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I'm attempting to use the jQuery show() and hide() to respectively show and hide a div that contains a play indicator for an HTML5 video player. I am able to use the parent div (#video) to play and pause the video, but once I hide the div containing the image of the play icon (#play) the click function no longer responds making me unable to pause the video.

Any ideas?

I have the follow javascript:

$(document).ready(function(){

var currentVideo = $('video').get(0);
var playIndicator = $('#play');

$('#video').click(function() {
    if(currentVideo.paused)
    {
        playIndicator.hide();
        currentVideo.play();
        return false;
    } else {
        currentVideo.pause();
        playIndicator.show();
        return false;
    }
})

});

And HTML:

<!DOCTYPE html>
<html>

<head>
    <title>Video Test</title>
    <meta charset="UTF-8">
    <meta name="viewport" content="width=device-width, initial-scale=1, maximum-scale=1">
    <link href="style.css" rel="stylesheet" type="text/css" />
    <script type="text/javascript" src="jquery-1.7.2.min.js"></script>
    <script type="text/javascript" src="script.js"></script>
</head>

<body>

<div id="container">

<div id="video">
<div id="play"></div>
<video id="remoteVideo" poster="redacted" src="redacted" />
</div><!-- #video -->

</div><!-- #container -->

</body>

</html>

This file is intended to be included in an iPad publication, thus the odd viewport, and I've redacted the poster and video file links but both work as expected.

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I would say it's something to do with the fact that the video would now take up the entire space (as the parent #video would resize itself), absorbing any click events. –  ahren Sep 21 '12 at 23:07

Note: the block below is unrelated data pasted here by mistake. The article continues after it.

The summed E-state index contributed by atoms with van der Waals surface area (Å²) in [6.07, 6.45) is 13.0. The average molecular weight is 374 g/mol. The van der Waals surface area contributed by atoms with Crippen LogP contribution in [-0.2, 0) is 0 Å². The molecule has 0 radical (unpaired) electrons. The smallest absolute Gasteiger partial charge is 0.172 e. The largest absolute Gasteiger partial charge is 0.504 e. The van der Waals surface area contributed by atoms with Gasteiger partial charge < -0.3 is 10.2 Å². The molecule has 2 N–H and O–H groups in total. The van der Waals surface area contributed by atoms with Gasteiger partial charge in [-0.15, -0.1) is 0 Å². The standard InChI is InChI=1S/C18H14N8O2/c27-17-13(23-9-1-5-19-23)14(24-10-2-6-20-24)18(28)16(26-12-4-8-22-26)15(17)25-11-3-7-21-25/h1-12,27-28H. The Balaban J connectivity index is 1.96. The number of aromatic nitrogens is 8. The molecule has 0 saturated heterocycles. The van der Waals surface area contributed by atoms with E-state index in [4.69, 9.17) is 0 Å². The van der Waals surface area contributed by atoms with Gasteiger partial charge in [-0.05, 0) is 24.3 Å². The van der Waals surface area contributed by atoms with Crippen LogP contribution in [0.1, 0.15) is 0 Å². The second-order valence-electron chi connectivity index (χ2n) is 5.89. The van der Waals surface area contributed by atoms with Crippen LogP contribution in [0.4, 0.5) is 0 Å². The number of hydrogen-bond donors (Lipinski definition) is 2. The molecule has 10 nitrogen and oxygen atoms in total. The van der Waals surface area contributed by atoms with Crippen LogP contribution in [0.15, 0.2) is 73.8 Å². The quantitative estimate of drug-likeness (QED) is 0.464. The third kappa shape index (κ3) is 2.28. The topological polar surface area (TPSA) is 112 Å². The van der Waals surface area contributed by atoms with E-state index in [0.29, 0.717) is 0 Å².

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2 Answers

why not put the click event on #play as $('#play').click(function() { ?

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I vote trying jquery .on instead

$('#video').on('click', function(){

//logic goes here

});
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4  
There's no difference between .click() and .on('click'). Why should this fix the problem? –  jfriend00 Sep 21 '12 at 22:52
    
@dude: Looking at the jQuery source, calling $(..).click(function(){}) uses on(), so does bind, live and delegate. In essence to that end, it is much better to use on to begin with because if you are not using it, it has to make an extra call and then it uses it anyway. However, using on like this is most likely not fixing the issue. –  François Wahl Sep 21 '12 at 23:04
    
I would say that it is better to use on, but not "much better". –  Dan Sep 21 '12 at 23:18
    
@Dan: bind: function( types, data, fn ) { return this.on( types, null, data, fn );} Given this is what jQuery does it doesn't matter if it is better, much better or slightly better. Either way you are going to use on. The only choice left is to decide if you want to execute it directly or indirectly. –  François Wahl Sep 21 '12 at 23:47
    
Agreed. I agree with you. I just don't think it will make "much" difference. That's all. –  Dan Sep 21 '12 at 23:49
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